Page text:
Serves 8 as appetizer.

Note: This is best when the ceviche is made the day it is served. After marinating the salmon, the flavorings may be successfully added 4 or 5 hours ahead, but only spoon the ceviche onto the lettuce when ready to serve. Created by Rick Bayless for the Alaskan Seafood Marketing Institute.

• 1 lb. skinless salmon, cut into 1/2 -in. cubes or slightly smaller

• 2/3 c. fresh lime juice

• 2/3 c. fresh orange juice

• 1 medium red onion, chopped into 1/4 -in. pieces

• 1 large fresh poblano chile

• 2 large oranges, seedless

• 2 tbsp. capers, drained

• 1/3 c. fresh cilantro, chopped, plus some leaves for garnish

• Salt, as needed

• 2 generous cups frisée lettuce, or other small-leafed lettuce

• French bread, thinly toasted slices or crackers, for serving


To marinate the salmon: Place the salmon in a 11/2 -quart glass or stainless steel bowl and stir in the lime and orange juices and onion. You'll need enough juice to cover the salmon and allow it to float somewhat freely. Cover and refrigerate for 2 hours, until a piece of salmon looks "cooked" about halfway through. It will still be translucent pink inside. Drain off all but a little of the juice.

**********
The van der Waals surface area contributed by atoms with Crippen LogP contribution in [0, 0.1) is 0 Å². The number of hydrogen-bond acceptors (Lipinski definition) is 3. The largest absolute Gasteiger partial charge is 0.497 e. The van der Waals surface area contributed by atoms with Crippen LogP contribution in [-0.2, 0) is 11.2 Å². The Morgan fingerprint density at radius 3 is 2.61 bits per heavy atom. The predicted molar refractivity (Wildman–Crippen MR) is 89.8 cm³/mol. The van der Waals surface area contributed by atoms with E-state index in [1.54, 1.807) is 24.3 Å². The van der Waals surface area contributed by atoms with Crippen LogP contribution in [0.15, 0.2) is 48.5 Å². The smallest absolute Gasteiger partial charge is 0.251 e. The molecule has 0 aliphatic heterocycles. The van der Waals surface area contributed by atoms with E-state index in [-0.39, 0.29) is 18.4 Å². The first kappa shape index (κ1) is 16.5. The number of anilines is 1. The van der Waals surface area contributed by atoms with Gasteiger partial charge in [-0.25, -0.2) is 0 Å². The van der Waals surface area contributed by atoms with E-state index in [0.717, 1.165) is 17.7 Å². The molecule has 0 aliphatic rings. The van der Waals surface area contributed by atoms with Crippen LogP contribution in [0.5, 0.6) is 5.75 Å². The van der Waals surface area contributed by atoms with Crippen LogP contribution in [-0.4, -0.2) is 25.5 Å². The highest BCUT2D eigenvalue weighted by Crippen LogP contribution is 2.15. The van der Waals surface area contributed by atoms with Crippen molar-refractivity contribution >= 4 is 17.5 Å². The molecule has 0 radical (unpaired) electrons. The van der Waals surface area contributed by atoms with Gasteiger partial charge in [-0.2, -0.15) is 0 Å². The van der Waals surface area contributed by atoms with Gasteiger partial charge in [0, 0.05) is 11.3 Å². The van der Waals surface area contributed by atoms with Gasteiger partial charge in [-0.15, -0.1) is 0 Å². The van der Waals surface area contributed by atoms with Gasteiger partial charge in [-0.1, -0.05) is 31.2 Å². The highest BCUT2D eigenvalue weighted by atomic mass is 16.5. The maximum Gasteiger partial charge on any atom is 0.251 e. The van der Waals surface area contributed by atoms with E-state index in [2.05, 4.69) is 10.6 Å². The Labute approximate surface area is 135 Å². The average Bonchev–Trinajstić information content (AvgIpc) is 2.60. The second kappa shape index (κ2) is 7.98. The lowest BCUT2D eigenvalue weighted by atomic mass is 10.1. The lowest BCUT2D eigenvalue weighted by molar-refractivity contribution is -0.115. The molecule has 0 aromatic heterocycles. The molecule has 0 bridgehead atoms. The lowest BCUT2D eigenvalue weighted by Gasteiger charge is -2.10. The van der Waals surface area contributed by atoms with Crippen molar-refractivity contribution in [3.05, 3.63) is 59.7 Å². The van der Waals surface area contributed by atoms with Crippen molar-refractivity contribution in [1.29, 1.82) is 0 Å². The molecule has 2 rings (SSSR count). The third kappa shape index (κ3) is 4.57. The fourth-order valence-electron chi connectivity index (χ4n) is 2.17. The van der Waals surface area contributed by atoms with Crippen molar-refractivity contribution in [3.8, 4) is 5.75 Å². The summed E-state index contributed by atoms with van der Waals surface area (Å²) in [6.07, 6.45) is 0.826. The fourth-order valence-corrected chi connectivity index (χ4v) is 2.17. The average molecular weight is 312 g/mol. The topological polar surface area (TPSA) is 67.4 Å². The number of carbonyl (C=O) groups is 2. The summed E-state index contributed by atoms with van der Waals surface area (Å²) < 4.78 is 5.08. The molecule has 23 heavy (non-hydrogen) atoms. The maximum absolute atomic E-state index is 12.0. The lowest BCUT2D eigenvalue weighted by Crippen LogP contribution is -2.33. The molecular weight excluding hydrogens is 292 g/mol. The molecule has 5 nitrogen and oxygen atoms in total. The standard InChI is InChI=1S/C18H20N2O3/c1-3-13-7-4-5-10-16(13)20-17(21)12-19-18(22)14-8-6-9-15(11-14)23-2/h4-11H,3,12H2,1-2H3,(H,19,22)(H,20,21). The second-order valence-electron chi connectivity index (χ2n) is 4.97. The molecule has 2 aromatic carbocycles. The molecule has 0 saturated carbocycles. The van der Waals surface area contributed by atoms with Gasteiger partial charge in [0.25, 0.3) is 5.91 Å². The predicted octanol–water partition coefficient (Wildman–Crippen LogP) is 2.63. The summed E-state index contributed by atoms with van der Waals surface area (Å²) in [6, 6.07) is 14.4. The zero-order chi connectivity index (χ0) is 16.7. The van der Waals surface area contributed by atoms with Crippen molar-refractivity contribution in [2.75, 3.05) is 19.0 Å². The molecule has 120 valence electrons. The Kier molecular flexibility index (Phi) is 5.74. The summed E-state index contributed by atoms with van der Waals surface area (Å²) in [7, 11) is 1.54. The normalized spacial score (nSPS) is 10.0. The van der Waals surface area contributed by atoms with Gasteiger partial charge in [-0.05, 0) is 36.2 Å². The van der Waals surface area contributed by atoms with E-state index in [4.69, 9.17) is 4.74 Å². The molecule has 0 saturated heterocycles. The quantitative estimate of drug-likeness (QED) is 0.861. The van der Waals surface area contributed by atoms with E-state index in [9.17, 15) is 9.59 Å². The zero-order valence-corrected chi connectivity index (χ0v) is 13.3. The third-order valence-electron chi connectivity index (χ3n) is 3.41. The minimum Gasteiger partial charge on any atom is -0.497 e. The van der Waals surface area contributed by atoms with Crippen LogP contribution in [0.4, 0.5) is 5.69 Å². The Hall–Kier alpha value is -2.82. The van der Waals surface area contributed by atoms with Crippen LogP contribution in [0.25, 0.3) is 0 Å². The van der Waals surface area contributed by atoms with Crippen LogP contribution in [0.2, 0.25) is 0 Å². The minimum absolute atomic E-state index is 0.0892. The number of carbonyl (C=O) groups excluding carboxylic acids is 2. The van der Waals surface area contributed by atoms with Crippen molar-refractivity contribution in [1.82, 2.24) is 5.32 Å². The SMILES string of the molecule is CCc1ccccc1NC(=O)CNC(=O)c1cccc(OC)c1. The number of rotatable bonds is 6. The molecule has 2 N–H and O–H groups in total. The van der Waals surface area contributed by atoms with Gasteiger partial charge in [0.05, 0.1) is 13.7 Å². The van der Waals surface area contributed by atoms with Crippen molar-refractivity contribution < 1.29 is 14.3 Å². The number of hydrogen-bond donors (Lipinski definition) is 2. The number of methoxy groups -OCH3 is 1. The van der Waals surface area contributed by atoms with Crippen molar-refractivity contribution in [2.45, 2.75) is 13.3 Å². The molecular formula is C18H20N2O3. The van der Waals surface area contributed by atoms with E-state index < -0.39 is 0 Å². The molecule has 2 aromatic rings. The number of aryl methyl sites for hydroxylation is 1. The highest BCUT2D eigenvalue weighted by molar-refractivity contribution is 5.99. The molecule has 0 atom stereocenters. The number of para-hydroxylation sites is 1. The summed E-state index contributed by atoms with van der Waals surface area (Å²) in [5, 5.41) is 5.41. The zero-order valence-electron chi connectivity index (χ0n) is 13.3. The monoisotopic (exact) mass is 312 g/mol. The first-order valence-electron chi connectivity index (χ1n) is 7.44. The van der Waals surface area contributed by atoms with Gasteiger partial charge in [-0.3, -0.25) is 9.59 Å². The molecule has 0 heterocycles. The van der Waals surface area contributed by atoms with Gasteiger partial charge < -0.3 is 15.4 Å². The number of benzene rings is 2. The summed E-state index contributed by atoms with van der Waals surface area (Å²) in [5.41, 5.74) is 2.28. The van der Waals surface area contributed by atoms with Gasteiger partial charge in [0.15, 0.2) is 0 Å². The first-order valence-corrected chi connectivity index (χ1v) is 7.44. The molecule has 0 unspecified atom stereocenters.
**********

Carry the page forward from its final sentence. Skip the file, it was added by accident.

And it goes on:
To make the flavorings: Roast the poblano on an open flame or on a baking sheet 4 inches below a very hot broiler, turning until the skin is evenly blistered and blackened, about 5 minutes for an open flame, 10 minutes for the broiler. Cover with a kitchen towel and let stand for 5 minutes.

Rub off the blackened skin, then pull or cut out the stem and the seed pod. Tear open and quickly rinse to remove stray seeds and bits of skin. Cut into 1/4 -inch pieces and place in a large bowl.

Cut away the orange rind and all the white pith. Cut out the all-orange, no-white-pith segments: With a small sharp knife cut between the segment-dividing white membranes, releasing perfect little segments (called supremes). Cut the segments in half and add to the bowl.

Stir in the capers, cilantro and marinated salmon (with the remaining juice). Taste and season with salt, usually about 1/2 teaspoon, then cover and refrigerate if not serving immediately.

To serve: Divide the frisée among 8 martini glasses or small decorative bowls. Spoon the ceviche into the center of the lettuce and lay on a leaf of two of cilantro. Serve with toasts or crackers.